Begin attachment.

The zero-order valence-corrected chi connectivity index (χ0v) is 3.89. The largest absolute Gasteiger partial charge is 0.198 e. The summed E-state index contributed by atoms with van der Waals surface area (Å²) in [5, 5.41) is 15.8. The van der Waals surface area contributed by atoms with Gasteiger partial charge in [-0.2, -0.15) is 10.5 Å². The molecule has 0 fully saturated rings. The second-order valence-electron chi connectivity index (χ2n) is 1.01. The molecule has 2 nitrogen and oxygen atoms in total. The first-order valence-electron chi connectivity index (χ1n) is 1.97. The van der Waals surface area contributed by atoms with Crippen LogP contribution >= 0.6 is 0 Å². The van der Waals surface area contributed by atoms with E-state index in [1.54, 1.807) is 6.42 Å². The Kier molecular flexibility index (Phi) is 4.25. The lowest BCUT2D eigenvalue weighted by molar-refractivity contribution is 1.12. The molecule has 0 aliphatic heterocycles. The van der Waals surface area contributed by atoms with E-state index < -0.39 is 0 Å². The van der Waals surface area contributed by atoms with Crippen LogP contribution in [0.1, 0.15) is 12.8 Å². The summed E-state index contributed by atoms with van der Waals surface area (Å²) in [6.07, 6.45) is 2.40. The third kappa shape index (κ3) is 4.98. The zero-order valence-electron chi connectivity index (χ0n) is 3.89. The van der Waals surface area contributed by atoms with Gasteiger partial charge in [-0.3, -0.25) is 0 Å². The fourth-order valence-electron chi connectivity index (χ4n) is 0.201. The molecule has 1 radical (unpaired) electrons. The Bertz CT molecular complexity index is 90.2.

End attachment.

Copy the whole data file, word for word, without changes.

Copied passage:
The zero-order valence-corrected chi connectivity index (χ0v) is 3.89. The largest absolute Gasteiger partial charge is 0.198 e. The summed E-state index contributed by atoms with van der Waals surface area (Å²) in [5, 5.41) is 15.8. The van der Waals surface area contributed by atoms with Gasteiger partial charge in [-0.2, -0.15) is 10.5 Å². The molecule has 0 fully saturated rings. The second-order valence-electron chi connectivity index (χ2n) is 1.01. The molecule has 2 nitrogen and oxygen atoms in total. The first-order valence-electron chi connectivity index (χ1n) is 1.97. The van der Waals surface area contributed by atoms with Crippen LogP contribution >= 0.6 is 0 Å². The van der Waals surface area contributed by atoms with E-state index in [1.54, 1.807) is 6.42 Å². The Kier molecular flexibility index (Phi) is 4.25. The lowest BCUT2D eigenvalue weighted by molar-refractivity contribution is 1.12. The molecule has 0 aliphatic heterocycles. The van der Waals surface area contributed by atoms with E-state index < -0.39 is 0 Å². The van der Waals surface area contributed by atoms with Crippen LogP contribution in [0.1, 0.15) is 12.8 Å². The summed E-state index contributed by atoms with van der Waals surface area (Å²) in [6.07, 6.45) is 2.40. The third kappa shape index (κ3) is 4.98. The zero-order valence-electron chi connectivity index (χ0n) is 3.89. The van der Waals surface area contributed by atoms with Gasteiger partial charge in [-0.3, -0.25) is 0 Å². The fourth-order valence-electron chi connectivity index (χ4n) is 0.201. The molecule has 1 radical (unpaired) electrons. The Bertz CT molecular complexity index is 90.2.